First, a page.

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Liu Wang, Shenzhou-IX astronaut

Xinhua

Liu Wang, Shenzhou-IX astronaut

This undated photo shows Liu Wang, 43, one of the three taikonauts who will be carried by the Shenzhou-IX spaceship for China's first manned space docking mission with the orbiting Tiangong-1 space lab module. Liu became one of the country's first batch of astronauts in 1998. [Photo/Xinhua] 

Liu Wang (born in 1969) is a Chinese pilot and astronaut selected as part of the Shenzhou program. He was born in the Shanxi province of China and was a fighter pilot in the People's Liberation Army Air Force. He was selected to be an astronaut in 1998.

Liu Wang was selected to be part of the crew of Shenzhou-IX, the first manned mission to the first Chinese space station, Tiangong-1. Also on the mission is Jing Haipeng, the first Chinese repeat space traveller, and the first Chinese female astronaut, Liu Yang.

The following is a profile about him released by the Xinhua news agency in 2012.

JIUQUAN, June 16 (Xinhua) -- Liu Wang, used to ride a rough bicycle to his village school, is to ride China's most sophisticated vehicle to a space journey.

Riding a bicycle was like flying for the rural boy, Liu recalled, saying he would pass by the 7-km dirt road near his home "in the blink of an eye."

The 43-year-old aviator now takes a real flight in the Shenzhou-9 space mission, which is conducted by three astronauts and features China's first attempt at a manual space docking procedure -- a task that has been placed on Liu's shoulders.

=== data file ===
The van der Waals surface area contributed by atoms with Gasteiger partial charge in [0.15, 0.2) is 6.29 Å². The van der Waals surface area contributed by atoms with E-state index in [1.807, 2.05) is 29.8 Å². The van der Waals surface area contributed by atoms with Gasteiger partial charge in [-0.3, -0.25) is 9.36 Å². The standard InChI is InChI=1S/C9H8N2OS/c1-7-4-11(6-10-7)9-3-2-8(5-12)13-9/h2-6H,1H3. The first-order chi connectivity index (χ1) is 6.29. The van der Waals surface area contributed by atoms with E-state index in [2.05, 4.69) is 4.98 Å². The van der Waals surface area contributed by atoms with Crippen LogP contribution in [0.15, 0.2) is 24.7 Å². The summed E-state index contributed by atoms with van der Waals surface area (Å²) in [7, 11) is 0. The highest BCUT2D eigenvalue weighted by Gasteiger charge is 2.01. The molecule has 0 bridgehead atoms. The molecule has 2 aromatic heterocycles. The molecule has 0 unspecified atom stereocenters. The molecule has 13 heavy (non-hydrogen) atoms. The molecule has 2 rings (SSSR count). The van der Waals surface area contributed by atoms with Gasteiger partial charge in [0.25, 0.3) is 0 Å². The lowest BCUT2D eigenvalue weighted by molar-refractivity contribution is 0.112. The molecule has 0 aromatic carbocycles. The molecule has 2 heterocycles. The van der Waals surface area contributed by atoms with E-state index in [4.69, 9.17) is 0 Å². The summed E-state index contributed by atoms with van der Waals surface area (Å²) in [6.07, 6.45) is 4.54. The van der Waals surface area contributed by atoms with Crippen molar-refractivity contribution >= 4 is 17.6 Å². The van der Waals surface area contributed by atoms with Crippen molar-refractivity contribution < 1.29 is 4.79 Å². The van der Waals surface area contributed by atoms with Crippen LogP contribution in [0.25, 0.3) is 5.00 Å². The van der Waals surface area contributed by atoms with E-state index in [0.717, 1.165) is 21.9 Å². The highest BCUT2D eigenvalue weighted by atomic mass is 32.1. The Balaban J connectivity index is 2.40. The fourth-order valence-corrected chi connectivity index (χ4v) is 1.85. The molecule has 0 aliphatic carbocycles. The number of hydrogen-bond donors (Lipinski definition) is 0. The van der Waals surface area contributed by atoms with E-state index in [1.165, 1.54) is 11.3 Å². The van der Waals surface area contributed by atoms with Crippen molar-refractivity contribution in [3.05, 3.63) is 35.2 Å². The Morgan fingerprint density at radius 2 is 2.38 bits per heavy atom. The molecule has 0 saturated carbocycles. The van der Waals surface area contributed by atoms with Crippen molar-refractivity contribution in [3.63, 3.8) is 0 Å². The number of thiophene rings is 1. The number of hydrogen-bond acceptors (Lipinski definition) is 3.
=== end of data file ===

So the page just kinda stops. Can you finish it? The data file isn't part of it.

Liu was born in March 1969 in Pingyao, Shanxi Province. In 1988, upon his high school graduation, he was enrolled into an aviation school of the People's Liberation Army Air Force with outstanding academic scores.

As a senior colonel, the former pilot possesses a safe flight record of 1,000 hours. In 1998, he was selected to be trained as an astronaut.

"Liu is very smart, with a prominent academic record," said Yang Liwei, China's first astronaut who traveled space in 2003 on the Shenzhou-5 spacecraft.

Liu came up as one candidate in the selection of crew members for China's previous space missions.

Liu, however, did not give up. "I told myself, as long as I am not ordered to stop, I'll have a chance," Liu said.

Liu was enthusiastic about China's manned space program, rejoicing at each of the program's achievements, even when they were accomplished by others, Chen Shanguang, commander-in-chief of China's astronauts, said.

"He has never wavered in his faith in China's manned space missions. I have seen him devote himself to new rounds of training with a full spirit, despite failures in his previous attempts to join space missions," he said.

Liu was known for his persistence and hard work that made him finally a member of the Shenzhou-9 mission crew.

After being informed of his acceptance for the Shenzhou-9 mission, Liu said he was briefly overwhelmed by excitement, a feeling that was quickly replaced by a sharpened sense of responsibility.

"The upcoming mission means a lot for both the country's spaceflight program, as well as for me personally," he said.

Liu is the eldest son of a rural family. He is known for his reliability, diligence and devotion to his family.

Jing Haipeng, commanding officer of the Shenzhou-9 mission, said Liu never made errors in conducting 1,500 manual space docking tests before the mission.